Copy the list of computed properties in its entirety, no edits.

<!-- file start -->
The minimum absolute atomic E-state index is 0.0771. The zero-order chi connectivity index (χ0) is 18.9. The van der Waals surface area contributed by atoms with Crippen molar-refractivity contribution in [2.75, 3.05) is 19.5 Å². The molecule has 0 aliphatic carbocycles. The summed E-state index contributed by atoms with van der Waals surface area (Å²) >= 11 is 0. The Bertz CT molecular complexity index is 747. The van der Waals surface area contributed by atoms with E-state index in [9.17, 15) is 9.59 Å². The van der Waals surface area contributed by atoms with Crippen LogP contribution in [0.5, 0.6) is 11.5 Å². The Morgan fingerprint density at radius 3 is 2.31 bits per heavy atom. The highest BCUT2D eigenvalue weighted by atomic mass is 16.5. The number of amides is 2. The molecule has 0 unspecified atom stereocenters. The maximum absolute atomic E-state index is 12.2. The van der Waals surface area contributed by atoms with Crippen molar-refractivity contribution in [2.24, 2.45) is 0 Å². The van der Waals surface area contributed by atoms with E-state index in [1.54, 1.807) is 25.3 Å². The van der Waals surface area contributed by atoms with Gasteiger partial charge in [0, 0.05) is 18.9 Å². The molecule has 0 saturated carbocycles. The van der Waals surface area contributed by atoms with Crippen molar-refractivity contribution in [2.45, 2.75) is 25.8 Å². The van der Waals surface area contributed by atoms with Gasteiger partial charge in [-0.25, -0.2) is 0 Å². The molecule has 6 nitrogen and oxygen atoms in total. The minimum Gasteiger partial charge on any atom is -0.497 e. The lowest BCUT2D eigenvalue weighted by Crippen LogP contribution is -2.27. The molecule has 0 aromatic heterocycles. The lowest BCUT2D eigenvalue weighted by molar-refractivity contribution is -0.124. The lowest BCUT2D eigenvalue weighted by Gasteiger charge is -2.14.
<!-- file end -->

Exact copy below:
The minimum absolute atomic E-state index is 0.0771. The zero-order chi connectivity index (χ0) is 18.9. The van der Waals surface area contributed by atoms with Crippen molar-refractivity contribution in [2.75, 3.05) is 19.5 Å². The molecule has 0 aliphatic carbocycles. The summed E-state index contributed by atoms with van der Waals surface area (Å²) >= 11 is 0. The Bertz CT molecular complexity index is 747. The van der Waals surface area contributed by atoms with E-state index in [9.17, 15) is 9.59 Å². The van der Waals surface area contributed by atoms with Crippen LogP contribution in [0.5, 0.6) is 11.5 Å². The Morgan fingerprint density at radius 3 is 2.31 bits per heavy atom. The highest BCUT2D eigenvalue weighted by atomic mass is 16.5. The number of amides is 2. The molecule has 0 unspecified atom stereocenters. The maximum absolute atomic E-state index is 12.2. The van der Waals surface area contributed by atoms with Crippen molar-refractivity contribution in [2.24, 2.45) is 0 Å². The van der Waals surface area contributed by atoms with E-state index in [1.54, 1.807) is 25.3 Å². The van der Waals surface area contributed by atoms with Gasteiger partial charge in [0, 0.05) is 18.9 Å². The molecule has 0 saturated carbocycles. The van der Waals surface area contributed by atoms with Crippen molar-refractivity contribution in [2.45, 2.75) is 25.8 Å². The van der Waals surface area contributed by atoms with Gasteiger partial charge in [-0.25, -0.2) is 0 Å². The molecule has 6 nitrogen and oxygen atoms in total. The minimum Gasteiger partial charge on any atom is -0.497 e. The lowest BCUT2D eigenvalue weighted by Crippen LogP contribution is -2.27. The molecule has 0 aromatic heterocycles. The lowest BCUT2D eigenvalue weighted by molar-refractivity contribution is -0.124. The lowest BCUT2D eigenvalue weighted by Gasteiger charge is -2.14.